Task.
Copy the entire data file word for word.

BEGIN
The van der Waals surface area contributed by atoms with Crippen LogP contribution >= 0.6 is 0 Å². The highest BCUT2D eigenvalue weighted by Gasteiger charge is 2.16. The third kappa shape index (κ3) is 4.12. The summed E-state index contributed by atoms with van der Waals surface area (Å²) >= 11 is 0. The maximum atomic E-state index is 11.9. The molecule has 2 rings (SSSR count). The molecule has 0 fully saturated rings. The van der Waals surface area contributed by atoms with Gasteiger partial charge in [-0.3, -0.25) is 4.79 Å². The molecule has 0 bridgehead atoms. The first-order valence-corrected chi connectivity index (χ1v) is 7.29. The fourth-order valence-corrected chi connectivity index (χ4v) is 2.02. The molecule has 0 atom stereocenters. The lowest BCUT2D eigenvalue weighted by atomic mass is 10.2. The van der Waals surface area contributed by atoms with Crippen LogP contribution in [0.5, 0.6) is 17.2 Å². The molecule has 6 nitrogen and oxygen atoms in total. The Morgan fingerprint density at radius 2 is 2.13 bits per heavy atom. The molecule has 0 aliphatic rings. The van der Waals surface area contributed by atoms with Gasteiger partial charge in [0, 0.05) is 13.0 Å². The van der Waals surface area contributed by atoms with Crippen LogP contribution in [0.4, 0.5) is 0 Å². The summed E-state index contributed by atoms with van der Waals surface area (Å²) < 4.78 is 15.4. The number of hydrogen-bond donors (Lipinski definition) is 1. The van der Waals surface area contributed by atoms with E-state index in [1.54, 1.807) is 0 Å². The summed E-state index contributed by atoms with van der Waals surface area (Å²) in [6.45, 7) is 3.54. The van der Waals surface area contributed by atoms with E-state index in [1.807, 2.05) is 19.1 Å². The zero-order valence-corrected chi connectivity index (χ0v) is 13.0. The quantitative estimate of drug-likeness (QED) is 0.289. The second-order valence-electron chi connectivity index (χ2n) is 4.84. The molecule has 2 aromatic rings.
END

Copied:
The van der Waals surface area contributed by atoms with Crippen LogP contribution >= 0.6 is 0 Å². The highest BCUT2D eigenvalue weighted by Gasteiger charge is 2.16. The third kappa shape index (κ3) is 4.12. The summed E-state index contributed by atoms with van der Waals surface area (Å²) >= 11 is 0. The maximum atomic E-state index is 11.9. The molecule has 2 rings (SSSR count). The molecule has 0 fully saturated rings. The van der Waals surface area contributed by atoms with Gasteiger partial charge in [-0.3, -0.25) is 4.79 Å². The molecule has 0 bridgehead atoms. The first-order valence-corrected chi connectivity index (χ1v) is 7.29. The fourth-order valence-corrected chi connectivity index (χ4v) is 2.02. The molecule has 0 atom stereocenters. The lowest BCUT2D eigenvalue weighted by atomic mass is 10.2. The van der Waals surface area contributed by atoms with Crippen LogP contribution in [0.5, 0.6) is 17.2 Å². The molecule has 6 nitrogen and oxygen atoms in total. The Morgan fingerprint density at radius 2 is 2.13 bits per heavy atom. The molecule has 0 aliphatic rings. The van der Waals surface area contributed by atoms with Gasteiger partial charge in [0, 0.05) is 13.0 Å². The van der Waals surface area contributed by atoms with Crippen LogP contribution in [0.4, 0.5) is 0 Å². The summed E-state index contributed by atoms with van der Waals surface area (Å²) < 4.78 is 15.4. The number of hydrogen-bond donors (Lipinski definition) is 1. The van der Waals surface area contributed by atoms with E-state index in [1.54, 1.807) is 0 Å². The summed E-state index contributed by atoms with van der Waals surface area (Å²) in [6.45, 7) is 3.54. The van der Waals surface area contributed by atoms with E-state index in [1.807, 2.05) is 19.1 Å². The zero-order valence-corrected chi connectivity index (χ0v) is 13.0. The quantitative estimate of drug-likeness (QED) is 0.289. The second-order valence-electron chi connectivity index (χ2n) is 4.84. The molecule has 2 aromatic rings.